21. ^ "Connecticut's Black Law", Historic Texts and Transcripts. Yale University. Retrieved May 11, 2010.
  22. ^ "Prudence Crandall". National Women's History Museum. Archived from the original on July 12, 2018. Retrieved March 5, 2020.
  23. ^ Courtney, Steve (June 15, 2014). "State Heroine Prudence Crandall Opened Doors". Hartford Courant. Archived from the original on October 30, 2019. Retrieved October 30, 2019.
  24. ^ 1634–1699: McCusker, J. J. (1997). How Much Is That in Real Money? A Historical Price Index for Use as a Deflator of Money Values in the Economy of the United States: Addenda et Corrigenda (PDF). American Antiquarian Society. 1700–1799: McCusker, J. J. (1992). How Much Is That in Real Money? A Historical Price Index for Use as a Deflator of Money Values in the Economy of the United States (PDF). American Antiquarian Society. 1800–present: Federal Reserve Bank of Minneapolis. "Consumer Price Index (estimate) 1800–". Retrieved May 28, 2023.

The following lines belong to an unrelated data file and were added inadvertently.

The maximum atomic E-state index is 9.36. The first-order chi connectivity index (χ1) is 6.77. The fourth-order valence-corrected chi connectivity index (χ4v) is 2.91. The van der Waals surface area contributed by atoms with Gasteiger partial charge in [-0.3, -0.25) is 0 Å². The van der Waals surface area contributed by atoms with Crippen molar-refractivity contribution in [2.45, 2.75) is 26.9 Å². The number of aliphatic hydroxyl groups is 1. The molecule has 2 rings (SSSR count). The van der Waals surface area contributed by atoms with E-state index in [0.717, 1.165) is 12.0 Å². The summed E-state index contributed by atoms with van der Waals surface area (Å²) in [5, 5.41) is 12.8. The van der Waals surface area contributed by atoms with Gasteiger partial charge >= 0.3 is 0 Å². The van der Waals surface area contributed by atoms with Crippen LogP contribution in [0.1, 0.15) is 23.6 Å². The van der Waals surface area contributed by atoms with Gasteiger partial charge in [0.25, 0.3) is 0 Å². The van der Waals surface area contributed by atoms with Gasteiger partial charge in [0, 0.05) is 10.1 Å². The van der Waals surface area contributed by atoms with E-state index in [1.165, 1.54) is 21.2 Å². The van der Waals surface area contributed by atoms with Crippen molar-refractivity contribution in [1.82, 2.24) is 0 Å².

25. ^ Williams Jr., Donald. Prudence Crandall's Legacy: The Fight for Equality in the 1830s, Dred Scott, and Brown v. Board of Education.
  26. ^ The trial of Reuben Crandall, M.D. : charged with publishing seditious libels, by circulating the publications of the American Anti-Slavery Society, before the Circuit Court for the District of Columbia, held at Washington, in April, 1836, occupying the court the period of ten days. New York: H. R. Piercy. 1836. p. 35. Archived from the original on September 2, 2020. Retrieved March 10, 2020.
  27. ^ Leepson, Marc, What so Proudly We Hailed: Francis Scott Key, a Life, (Palgrave Macmillan, 2014), pp. 169–172, 181–185